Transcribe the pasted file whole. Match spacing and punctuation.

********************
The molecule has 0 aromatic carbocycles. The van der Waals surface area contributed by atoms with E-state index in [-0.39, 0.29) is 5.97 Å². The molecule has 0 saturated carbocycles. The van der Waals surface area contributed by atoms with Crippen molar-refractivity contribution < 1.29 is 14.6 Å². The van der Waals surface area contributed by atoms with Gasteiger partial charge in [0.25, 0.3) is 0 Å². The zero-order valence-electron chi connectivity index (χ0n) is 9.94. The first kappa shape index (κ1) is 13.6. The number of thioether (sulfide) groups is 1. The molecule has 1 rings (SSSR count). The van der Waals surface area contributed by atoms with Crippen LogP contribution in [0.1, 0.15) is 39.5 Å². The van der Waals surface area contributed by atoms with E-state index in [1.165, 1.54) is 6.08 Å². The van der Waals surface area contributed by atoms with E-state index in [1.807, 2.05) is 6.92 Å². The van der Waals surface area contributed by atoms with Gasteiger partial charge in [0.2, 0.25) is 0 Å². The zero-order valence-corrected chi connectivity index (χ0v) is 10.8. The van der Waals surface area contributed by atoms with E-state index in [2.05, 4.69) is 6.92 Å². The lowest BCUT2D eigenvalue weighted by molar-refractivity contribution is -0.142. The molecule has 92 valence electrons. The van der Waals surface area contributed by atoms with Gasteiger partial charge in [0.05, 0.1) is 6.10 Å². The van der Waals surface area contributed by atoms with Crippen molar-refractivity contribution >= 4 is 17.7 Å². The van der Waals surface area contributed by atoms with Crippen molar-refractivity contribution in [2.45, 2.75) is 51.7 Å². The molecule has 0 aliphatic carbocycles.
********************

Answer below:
The molecule has 0 aromatic carbocycles. The van der Waals surface area contributed by atoms with E-state index in [-0.39, 0.29) is 5.97 Å². The molecule has 0 saturated carbocycles. The van der Waals surface area contributed by atoms with Crippen molar-refractivity contribution < 1.29 is 14.6 Å². The van der Waals surface area contributed by atoms with Gasteiger partial charge in [0.25, 0.3) is 0 Å². The zero-order valence-electron chi connectivity index (χ0n) is 9.94. The first kappa shape index (κ1) is 13.6. The number of thioether (sulfide) groups is 1. The molecule has 1 rings (SSSR count). The van der Waals surface area contributed by atoms with Crippen LogP contribution in [0.1, 0.15) is 39.5 Å². The van der Waals surface area contributed by atoms with E-state index in [1.165, 1.54) is 6.08 Å². The van der Waals surface area contributed by atoms with E-state index in [1.807, 2.05) is 6.92 Å². The van der Waals surface area contributed by atoms with Gasteiger partial charge in [0.2, 0.25) is 0 Å². The zero-order valence-corrected chi connectivity index (χ0v) is 10.8. The van der Waals surface area contributed by atoms with E-state index in [2.05, 4.69) is 6.92 Å². The lowest BCUT2D eigenvalue weighted by molar-refractivity contribution is -0.142. The molecule has 92 valence electrons. The van der Waals surface area contributed by atoms with Gasteiger partial charge in [0.05, 0.1) is 6.10 Å². The van der Waals surface area contributed by atoms with Crippen molar-refractivity contribution >= 4 is 17.7 Å². The van der Waals surface area contributed by atoms with Crippen molar-refractivity contribution in [2.45, 2.75) is 51.7 Å². The molecule has 0 aliphatic carbocycles.